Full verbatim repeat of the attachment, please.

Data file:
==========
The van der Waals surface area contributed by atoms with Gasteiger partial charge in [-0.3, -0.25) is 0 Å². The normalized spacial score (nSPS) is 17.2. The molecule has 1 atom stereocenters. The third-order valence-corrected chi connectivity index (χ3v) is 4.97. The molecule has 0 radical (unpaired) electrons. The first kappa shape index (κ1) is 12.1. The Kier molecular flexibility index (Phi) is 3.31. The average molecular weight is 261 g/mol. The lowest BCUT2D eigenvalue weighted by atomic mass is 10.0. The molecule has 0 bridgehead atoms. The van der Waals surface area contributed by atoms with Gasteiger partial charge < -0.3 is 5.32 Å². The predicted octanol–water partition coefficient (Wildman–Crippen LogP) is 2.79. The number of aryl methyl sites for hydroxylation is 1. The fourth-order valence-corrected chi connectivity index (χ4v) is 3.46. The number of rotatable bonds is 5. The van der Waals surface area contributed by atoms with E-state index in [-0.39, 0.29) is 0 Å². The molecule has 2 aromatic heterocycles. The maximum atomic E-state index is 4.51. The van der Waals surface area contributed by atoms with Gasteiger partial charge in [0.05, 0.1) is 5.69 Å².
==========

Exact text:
The van der Waals surface area contributed by atoms with Gasteiger partial charge in [-0.3, -0.25) is 0 Å². The normalized spacial score (nSPS) is 17.2. The molecule has 1 atom stereocenters. The third-order valence-corrected chi connectivity index (χ3v) is 4.97. The molecule has 0 radical (unpaired) electrons. The first kappa shape index (κ1) is 12.1. The Kier molecular flexibility index (Phi) is 3.31. The average molecular weight is 261 g/mol. The lowest BCUT2D eigenvalue weighted by atomic mass is 10.0. The molecule has 0 bridgehead atoms. The van der Waals surface area contributed by atoms with Gasteiger partial charge < -0.3 is 5.32 Å². The predicted octanol–water partition coefficient (Wildman–Crippen LogP) is 2.79. The number of aryl methyl sites for hydroxylation is 1. The fourth-order valence-corrected chi connectivity index (χ4v) is 3.46. The number of rotatable bonds is 5. The van der Waals surface area contributed by atoms with E-state index in [-0.39, 0.29) is 0 Å². The molecule has 2 aromatic heterocycles. The maximum atomic E-state index is 4.51. The van der Waals surface area contributed by atoms with Gasteiger partial charge in [0.05, 0.1) is 5.69 Å².